Imbolc is one of the four principal festivals of the Irish calendar, celebrated among Gaelic peoples and some other Celtic cultures either at the beginning of February or at the first local signs of Spring. Most commonly it is celebrated on February 2, since this is the cross-quarter day on the solar calendar, halfway between the Winter Solstice and the Spring Equinox in the northern hemisphere. Originally dedicated to the goddess Brigid, in the Christian period, it was adopted as St Brigid’s Day. In Scotland, the festival is also known as Là Fhèill Brìghde, in Ireland as Lá Fhéile Bríde, and in Wales as Gwyl Ffraed. Another holiday deriving from Imbolc was Candlemas Day and is celebrated on February 2 (Groundhog Day). The Catholic Church replaced Imbolc with Candlemas Day on February 2, which is dedicated to the Virgin Mary and features candlelight processions. Candlemas is the feast of Mary’s purification and is marked by a candle procession. The ties between purification rituals and the month of February also hark back to the pagan era. Indeed, our very word, “February,” which derives from Latin, unmistakably designates the month as a time for purification (februa means “expiatory offerings”). The Lupercalia, a pagan Roman purification ritual, took place in February.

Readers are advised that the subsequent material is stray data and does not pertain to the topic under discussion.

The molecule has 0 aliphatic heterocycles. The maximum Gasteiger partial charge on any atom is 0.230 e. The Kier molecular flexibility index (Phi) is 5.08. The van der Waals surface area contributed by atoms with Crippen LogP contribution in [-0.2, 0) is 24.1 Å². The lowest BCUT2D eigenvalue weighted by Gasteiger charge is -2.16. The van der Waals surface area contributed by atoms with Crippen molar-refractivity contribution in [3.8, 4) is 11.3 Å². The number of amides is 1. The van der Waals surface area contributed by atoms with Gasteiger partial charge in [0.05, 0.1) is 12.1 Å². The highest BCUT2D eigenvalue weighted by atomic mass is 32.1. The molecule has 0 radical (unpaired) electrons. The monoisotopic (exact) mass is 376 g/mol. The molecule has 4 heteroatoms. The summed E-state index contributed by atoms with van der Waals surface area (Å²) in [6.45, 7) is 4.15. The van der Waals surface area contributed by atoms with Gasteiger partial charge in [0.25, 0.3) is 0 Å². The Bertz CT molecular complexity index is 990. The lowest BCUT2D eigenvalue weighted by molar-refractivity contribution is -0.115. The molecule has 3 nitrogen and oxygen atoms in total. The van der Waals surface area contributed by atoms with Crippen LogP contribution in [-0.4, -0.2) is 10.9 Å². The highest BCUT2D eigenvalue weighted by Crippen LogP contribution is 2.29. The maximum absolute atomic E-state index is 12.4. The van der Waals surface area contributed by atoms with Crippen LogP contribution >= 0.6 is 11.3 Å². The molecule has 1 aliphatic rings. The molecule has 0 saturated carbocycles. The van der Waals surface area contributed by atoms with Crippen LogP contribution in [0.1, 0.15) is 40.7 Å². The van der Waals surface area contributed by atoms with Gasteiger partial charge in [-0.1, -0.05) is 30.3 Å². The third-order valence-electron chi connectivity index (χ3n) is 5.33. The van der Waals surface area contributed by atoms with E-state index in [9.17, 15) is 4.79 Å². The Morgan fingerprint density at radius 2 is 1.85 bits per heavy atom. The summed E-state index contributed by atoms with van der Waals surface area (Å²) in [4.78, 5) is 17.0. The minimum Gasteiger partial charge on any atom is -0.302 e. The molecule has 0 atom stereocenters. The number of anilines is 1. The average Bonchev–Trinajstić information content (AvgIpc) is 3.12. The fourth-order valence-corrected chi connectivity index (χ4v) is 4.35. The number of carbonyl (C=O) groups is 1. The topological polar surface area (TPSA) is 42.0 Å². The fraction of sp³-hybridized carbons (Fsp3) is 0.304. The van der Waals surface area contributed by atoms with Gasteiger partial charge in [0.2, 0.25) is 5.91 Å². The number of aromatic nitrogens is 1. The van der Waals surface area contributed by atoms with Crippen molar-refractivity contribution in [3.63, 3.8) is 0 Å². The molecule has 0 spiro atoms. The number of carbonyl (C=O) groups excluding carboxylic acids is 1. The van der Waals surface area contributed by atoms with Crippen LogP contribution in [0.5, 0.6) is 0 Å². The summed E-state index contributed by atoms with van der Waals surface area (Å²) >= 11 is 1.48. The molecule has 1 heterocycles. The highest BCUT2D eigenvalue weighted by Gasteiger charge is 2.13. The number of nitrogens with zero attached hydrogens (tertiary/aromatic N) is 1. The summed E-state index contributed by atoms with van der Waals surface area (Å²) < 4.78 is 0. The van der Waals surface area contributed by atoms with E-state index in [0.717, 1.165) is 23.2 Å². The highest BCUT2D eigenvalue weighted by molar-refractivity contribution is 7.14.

According to the old English saying:
If Candlemas be fair and bright,
Winter has another flight.
If Candlemas brings clouds and rain,
Winter will not come again.
If Candlemas Day is bright and clear,
There’ll be two winters in the year.
For as the sun shines on Candlemas Day,
So far will the snow swirl until May.
For as the snow blows on Candlemas Day,
So far will the sun shine before May.